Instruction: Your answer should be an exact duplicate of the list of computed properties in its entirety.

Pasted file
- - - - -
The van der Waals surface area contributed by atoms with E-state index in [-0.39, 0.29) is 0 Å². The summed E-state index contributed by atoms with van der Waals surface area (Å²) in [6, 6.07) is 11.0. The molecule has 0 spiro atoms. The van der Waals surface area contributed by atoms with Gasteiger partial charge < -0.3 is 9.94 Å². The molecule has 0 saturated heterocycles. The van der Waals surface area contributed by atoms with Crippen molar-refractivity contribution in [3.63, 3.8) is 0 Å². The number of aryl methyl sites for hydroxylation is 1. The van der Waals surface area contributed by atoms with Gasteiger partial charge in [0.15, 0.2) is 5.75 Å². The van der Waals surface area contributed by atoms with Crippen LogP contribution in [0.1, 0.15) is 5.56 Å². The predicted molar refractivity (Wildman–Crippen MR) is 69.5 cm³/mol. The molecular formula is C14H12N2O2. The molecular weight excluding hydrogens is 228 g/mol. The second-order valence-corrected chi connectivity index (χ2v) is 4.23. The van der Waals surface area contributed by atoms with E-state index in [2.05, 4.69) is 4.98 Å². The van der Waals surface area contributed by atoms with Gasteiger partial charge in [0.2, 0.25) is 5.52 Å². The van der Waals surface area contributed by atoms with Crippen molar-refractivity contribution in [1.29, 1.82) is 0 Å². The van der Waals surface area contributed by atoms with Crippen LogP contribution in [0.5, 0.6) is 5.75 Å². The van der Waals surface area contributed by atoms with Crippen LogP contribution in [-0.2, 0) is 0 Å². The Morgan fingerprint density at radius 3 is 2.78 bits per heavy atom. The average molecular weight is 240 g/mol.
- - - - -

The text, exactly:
The van der Waals surface area contributed by atoms with E-state index in [-0.39, 0.29) is 0 Å². The summed E-state index contributed by atoms with van der Waals surface area (Å²) in [6, 6.07) is 11.0. The molecule has 0 spiro atoms. The van der Waals surface area contributed by atoms with Gasteiger partial charge < -0.3 is 9.94 Å². The molecule has 0 saturated heterocycles. The van der Waals surface area contributed by atoms with Crippen molar-refractivity contribution in [3.63, 3.8) is 0 Å². The number of aryl methyl sites for hydroxylation is 1. The van der Waals surface area contributed by atoms with Gasteiger partial charge in [0.15, 0.2) is 5.75 Å². The van der Waals surface area contributed by atoms with Crippen LogP contribution in [0.1, 0.15) is 5.56 Å². The predicted molar refractivity (Wildman–Crippen MR) is 69.5 cm³/mol. The molecular formula is C14H12N2O2. The molecular weight excluding hydrogens is 228 g/mol. The second-order valence-corrected chi connectivity index (χ2v) is 4.23. The van der Waals surface area contributed by atoms with E-state index in [2.05, 4.69) is 4.98 Å². The van der Waals surface area contributed by atoms with Gasteiger partial charge in [0.2, 0.25) is 5.52 Å². The van der Waals surface area contributed by atoms with Crippen molar-refractivity contribution in [1.29, 1.82) is 0 Å². The van der Waals surface area contributed by atoms with Crippen LogP contribution in [0.5, 0.6) is 5.75 Å². The van der Waals surface area contributed by atoms with Crippen LogP contribution in [-0.2, 0) is 0 Å². The Morgan fingerprint density at radius 3 is 2.78 bits per heavy atom. The average molecular weight is 240 g/mol.